NCCR-Synapsy

The Synaptic Bases of Mental Diseases

Poor wiring in the centre of the brain leads to psychosis

Psychosis is linked to abnormalities in brain development. A team from the Synapsy National Centre of Competences in Research has demonstrated that the regions of the brain involved in processing memory, imagination and emotions in people with psychosis have poor connectivity from childhood.

 

The main characteristics of psychosis are loss of contact with reality, sudden delusions and irrational thoughts. The condition – which may be a symptom of a serious mental illness, such as schizophrenia – appears in late adolescence, with around 3% of the population experiencing at least one psychotic episode. Neuroscientists think that psychosis is caused by subtle neurodevelopmental abnormalities during childhood and adolescence. It follows that the discovery of brain structures and neurobiological mechanisms linked to the early stages of psychotic disorders is arousing considerable interest, since it could lead to new treatments.

 

Genetics: in the right place at the right time

The research team led by Stéphan Eliez, a professor in the Faculty of Medicine at the University of Geneva (UNIGE) and a member of Synapsy – the Swiss National Centre of Competences in Research into Mental Illness – is particularly interested in people suffering from 22q11 deletion syndrome (22q11DS). This is a congenital genetic defect in which part of chromosome 22 is missing: individuals with this deletion have a 30% to 40% risk of developing psychotic symptoms. “This high percentage means we can study the neurodevelopmental bases of psychosis during childhood, with a greater chance that, once they are adolescent, they develop psychotic symptoms”, begins Farnaz Delavari, a doctoral student and clinician at UNIGE and the study’s first author. In fact, only one person in a 100 without the deletion develops a psychosis. In addition, there are laboratory mice that are carriers of the same genetic deletion, which facilitates the work of researchers before they transfer and apply their findings to human neuroscience.

Original publication

 

Contact

Stéphan Eliez
Full professor

Department of Genetic Medicine and Development
Faculty of Medicine, UNIGE +41 22 388 67 41
Stephan.Eliez@unige.ch

Farnaz Delavari
PhD student

Developmental Imaging and Psychopathology Laboratory
Faculty of Medicine, UNIGE
farnaz.delavari@unige.ch

 

In a study published in the journal Biological Psychiatry, Professor Eliez’s team, working closely with an EPFL laboratory specialising in neuroimaging, followed a cohort of 22q11DS patients aged 6 to 35 years. As Delavari explains, the patients received a functional MRI neuroimaging scan every three years: “This meant we could observe the different individual trajectories, both in terms of cerebral functions and the structure of the brain as well as psychotic development”.

 

Deep and early dysconnectivity

The Synapsy researchers focused in particular on the development of the hippocampus, a deep structure that processes information from other parts of the brain and that plays a central role in memory and spatial navigation. Structural and functional alterations in the hippocampus are well known not just in psychotic patients but also in 22q11DS mice. The latter are thought to have problems during adolescence synchronising the hippocampus with the prefrontal cortex, a region of the brain where various so-called superior cognitive functions are situated, including reasoning, working memory, language and executive functions. Delavari continues: “We have developed a new methodological approach so we can detect the maturation of the connectivity of the hippocampus linked to the appearance of psychotic symptoms”.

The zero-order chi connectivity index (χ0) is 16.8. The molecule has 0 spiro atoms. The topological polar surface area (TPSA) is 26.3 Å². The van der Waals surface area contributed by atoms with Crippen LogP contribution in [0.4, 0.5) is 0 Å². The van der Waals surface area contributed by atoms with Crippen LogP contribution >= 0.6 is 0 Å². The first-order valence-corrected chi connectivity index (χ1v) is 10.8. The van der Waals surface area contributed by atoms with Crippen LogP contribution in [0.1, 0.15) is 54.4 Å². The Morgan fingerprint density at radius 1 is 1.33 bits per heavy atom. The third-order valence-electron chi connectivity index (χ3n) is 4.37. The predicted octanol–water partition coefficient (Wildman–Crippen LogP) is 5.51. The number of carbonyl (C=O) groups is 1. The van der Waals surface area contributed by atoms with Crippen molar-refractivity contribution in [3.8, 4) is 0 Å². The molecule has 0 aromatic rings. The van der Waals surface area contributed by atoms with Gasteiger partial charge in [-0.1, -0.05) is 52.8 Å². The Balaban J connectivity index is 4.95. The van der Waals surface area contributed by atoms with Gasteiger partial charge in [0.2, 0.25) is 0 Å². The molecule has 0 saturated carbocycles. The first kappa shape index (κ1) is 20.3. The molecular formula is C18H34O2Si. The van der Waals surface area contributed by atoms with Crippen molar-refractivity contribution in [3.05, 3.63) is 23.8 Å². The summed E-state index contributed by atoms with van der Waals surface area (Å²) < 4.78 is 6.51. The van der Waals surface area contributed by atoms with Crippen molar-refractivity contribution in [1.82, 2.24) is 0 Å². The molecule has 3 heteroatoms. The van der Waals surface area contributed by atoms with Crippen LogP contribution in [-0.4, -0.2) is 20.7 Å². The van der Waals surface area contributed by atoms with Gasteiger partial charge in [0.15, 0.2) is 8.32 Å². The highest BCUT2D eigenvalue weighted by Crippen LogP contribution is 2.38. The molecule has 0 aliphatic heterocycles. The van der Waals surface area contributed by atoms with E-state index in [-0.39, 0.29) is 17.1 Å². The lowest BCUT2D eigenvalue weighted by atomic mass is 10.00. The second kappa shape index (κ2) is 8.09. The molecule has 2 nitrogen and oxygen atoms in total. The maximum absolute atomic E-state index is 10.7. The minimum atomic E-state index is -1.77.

The study reveals that the hippocampus in individuals affected by 22q11 deletion fails to develop a mature form of connectivity with the prefrontal cortex. Furthermore, their hippocampus remains immature, or hyperconnected to dopaminergic neuronal fibres, as is the case in children. These dopaminergic pathways have numerous functions, such as learning, reward and motivation, and are known to play a part in various mental illnesses, including schizophrenia.

 

A limited window of opportunity

“Our observations,” resumes Professor Eliez, “suggest that the cortex doesn’t control the hippocampus enough during development, which results in neuronal hyperactivity in the hippocampus, leading to its atrophy”. This defect in brain development plays a crucial role in psychosis, according to the researcher, via an abnormal processing of memory, imagination and emotions in the hippocampus. “The hippocampus’s connectivity could be a target for new early intervention strategies, prior to adolescence, designed to prevent the onset of psychosis, especially since we already know of drugs that can preserve the development of the hippocampus.”

In young adults with the 22q11 deletion (left), hippocampal connectivity is not as mature as in people without the deletion (right). ©UNIGE/Eliez

 

Original publication

 

Contact

Stéphan Eliez
Full professor

Department of Genetic Medicine and Development
Faculty of Medicine, UNIGE +41 22 388 67 41
Stephan.Eliez@unige.ch

Farnaz Delavari
PhD student

Developmental Imaging and Psychopathology Laboratory
Faculty of Medicine, UNIGE
farnaz.delavari@unige.ch

 

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